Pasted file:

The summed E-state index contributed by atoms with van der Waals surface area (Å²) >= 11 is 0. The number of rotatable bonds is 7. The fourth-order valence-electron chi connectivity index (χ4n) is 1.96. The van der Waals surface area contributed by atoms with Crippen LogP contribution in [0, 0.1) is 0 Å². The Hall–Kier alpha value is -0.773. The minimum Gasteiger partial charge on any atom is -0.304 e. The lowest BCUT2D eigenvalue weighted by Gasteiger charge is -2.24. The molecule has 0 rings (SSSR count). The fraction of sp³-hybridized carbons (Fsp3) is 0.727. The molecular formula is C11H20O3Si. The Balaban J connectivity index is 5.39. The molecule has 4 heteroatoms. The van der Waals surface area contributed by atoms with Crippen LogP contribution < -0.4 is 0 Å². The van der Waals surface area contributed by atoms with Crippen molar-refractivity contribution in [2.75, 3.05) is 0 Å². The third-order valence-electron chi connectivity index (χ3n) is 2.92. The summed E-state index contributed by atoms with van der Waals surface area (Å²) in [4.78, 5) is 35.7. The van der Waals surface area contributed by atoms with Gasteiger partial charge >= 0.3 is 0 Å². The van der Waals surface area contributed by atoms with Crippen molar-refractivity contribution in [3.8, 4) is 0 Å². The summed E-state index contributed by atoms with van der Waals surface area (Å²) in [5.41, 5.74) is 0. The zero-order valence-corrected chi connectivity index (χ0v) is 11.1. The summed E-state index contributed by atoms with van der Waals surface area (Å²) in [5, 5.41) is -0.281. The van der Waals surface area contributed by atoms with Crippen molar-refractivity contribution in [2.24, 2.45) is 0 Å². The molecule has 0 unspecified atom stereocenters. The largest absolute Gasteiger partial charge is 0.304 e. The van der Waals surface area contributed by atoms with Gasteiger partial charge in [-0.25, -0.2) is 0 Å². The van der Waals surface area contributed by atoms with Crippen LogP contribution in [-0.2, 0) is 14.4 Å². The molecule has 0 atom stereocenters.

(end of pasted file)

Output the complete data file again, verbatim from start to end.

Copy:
The summed E-state index contributed by atoms with van der Waals surface area (Å²) >= 11 is 0. The number of rotatable bonds is 7. The fourth-order valence-electron chi connectivity index (χ4n) is 1.96. The van der Waals surface area contributed by atoms with Crippen LogP contribution in [0, 0.1) is 0 Å². The Hall–Kier alpha value is -0.773. The minimum Gasteiger partial charge on any atom is -0.304 e. The lowest BCUT2D eigenvalue weighted by Gasteiger charge is -2.24. The molecule has 0 rings (SSSR count). The fraction of sp³-hybridized carbons (Fsp3) is 0.727. The molecular formula is C11H20O3Si. The Balaban J connectivity index is 5.39. The molecule has 4 heteroatoms. The van der Waals surface area contributed by atoms with Crippen LogP contribution < -0.4 is 0 Å². The van der Waals surface area contributed by atoms with Crippen molar-refractivity contribution in [2.75, 3.05) is 0 Å². The third-order valence-electron chi connectivity index (χ3n) is 2.92. The summed E-state index contributed by atoms with van der Waals surface area (Å²) in [4.78, 5) is 35.7. The van der Waals surface area contributed by atoms with Gasteiger partial charge >= 0.3 is 0 Å². The van der Waals surface area contributed by atoms with Crippen molar-refractivity contribution in [3.8, 4) is 0 Å². The summed E-state index contributed by atoms with van der Waals surface area (Å²) in [5.41, 5.74) is 0. The zero-order valence-corrected chi connectivity index (χ0v) is 11.1. The summed E-state index contributed by atoms with van der Waals surface area (Å²) in [5, 5.41) is -0.281. The van der Waals surface area contributed by atoms with Crippen molar-refractivity contribution in [2.24, 2.45) is 0 Å². The molecule has 0 unspecified atom stereocenters. The largest absolute Gasteiger partial charge is 0.304 e. The van der Waals surface area contributed by atoms with Gasteiger partial charge in [-0.25, -0.2) is 0 Å². The van der Waals surface area contributed by atoms with Crippen LogP contribution in [-0.2, 0) is 14.4 Å². The molecule has 0 atom stereocenters.